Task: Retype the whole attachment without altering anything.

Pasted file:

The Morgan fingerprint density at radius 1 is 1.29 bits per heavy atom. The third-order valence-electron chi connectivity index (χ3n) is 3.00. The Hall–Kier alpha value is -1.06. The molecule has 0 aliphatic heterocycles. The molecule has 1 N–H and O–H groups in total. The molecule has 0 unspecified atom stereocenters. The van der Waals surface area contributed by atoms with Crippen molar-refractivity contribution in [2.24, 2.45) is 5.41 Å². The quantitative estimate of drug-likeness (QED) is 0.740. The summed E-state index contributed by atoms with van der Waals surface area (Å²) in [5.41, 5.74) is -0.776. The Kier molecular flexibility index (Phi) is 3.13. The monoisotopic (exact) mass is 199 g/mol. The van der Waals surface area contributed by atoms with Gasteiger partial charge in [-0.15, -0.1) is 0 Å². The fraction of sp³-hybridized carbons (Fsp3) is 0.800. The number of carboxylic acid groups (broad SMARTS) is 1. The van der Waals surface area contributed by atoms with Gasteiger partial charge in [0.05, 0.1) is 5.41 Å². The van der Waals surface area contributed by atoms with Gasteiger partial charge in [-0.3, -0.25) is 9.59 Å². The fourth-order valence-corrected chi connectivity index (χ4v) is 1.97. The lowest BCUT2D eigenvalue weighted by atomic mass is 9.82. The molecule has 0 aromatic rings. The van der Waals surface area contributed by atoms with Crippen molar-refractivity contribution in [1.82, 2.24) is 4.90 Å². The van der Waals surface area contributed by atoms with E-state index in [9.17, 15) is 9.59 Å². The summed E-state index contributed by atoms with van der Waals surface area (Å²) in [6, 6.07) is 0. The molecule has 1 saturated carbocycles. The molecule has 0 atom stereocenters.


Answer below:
The Morgan fingerprint density at radius 1 is 1.29 bits per heavy atom. The third-order valence-electron chi connectivity index (χ3n) is 3.00. The Hall–Kier alpha value is -1.06. The molecule has 0 aliphatic heterocycles. The molecule has 1 N–H and O–H groups in total. The molecule has 0 unspecified atom stereocenters. The van der Waals surface area contributed by atoms with Crippen molar-refractivity contribution in [2.24, 2.45) is 5.41 Å². The quantitative estimate of drug-likeness (QED) is 0.740. The summed E-state index contributed by atoms with van der Waals surface area (Å²) in [5.41, 5.74) is -0.776. The Kier molecular flexibility index (Phi) is 3.13. The monoisotopic (exact) mass is 199 g/mol. The van der Waals surface area contributed by atoms with Gasteiger partial charge in [-0.15, -0.1) is 0 Å². The fraction of sp³-hybridized carbons (Fsp3) is 0.800. The number of carboxylic acid groups (broad SMARTS) is 1. The van der Waals surface area contributed by atoms with Gasteiger partial charge in [0.05, 0.1) is 5.41 Å². The van der Waals surface area contributed by atoms with Gasteiger partial charge in [-0.3, -0.25) is 9.59 Å². The fourth-order valence-corrected chi connectivity index (χ4v) is 1.97. The lowest BCUT2D eigenvalue weighted by atomic mass is 9.82. The molecule has 0 aromatic rings. The van der Waals surface area contributed by atoms with Crippen molar-refractivity contribution in [1.82, 2.24) is 4.90 Å². The van der Waals surface area contributed by atoms with E-state index in [9.17, 15) is 9.59 Å². The summed E-state index contributed by atoms with van der Waals surface area (Å²) in [6, 6.07) is 0. The molecule has 1 saturated carbocycles. The molecule has 0 atom stereocenters.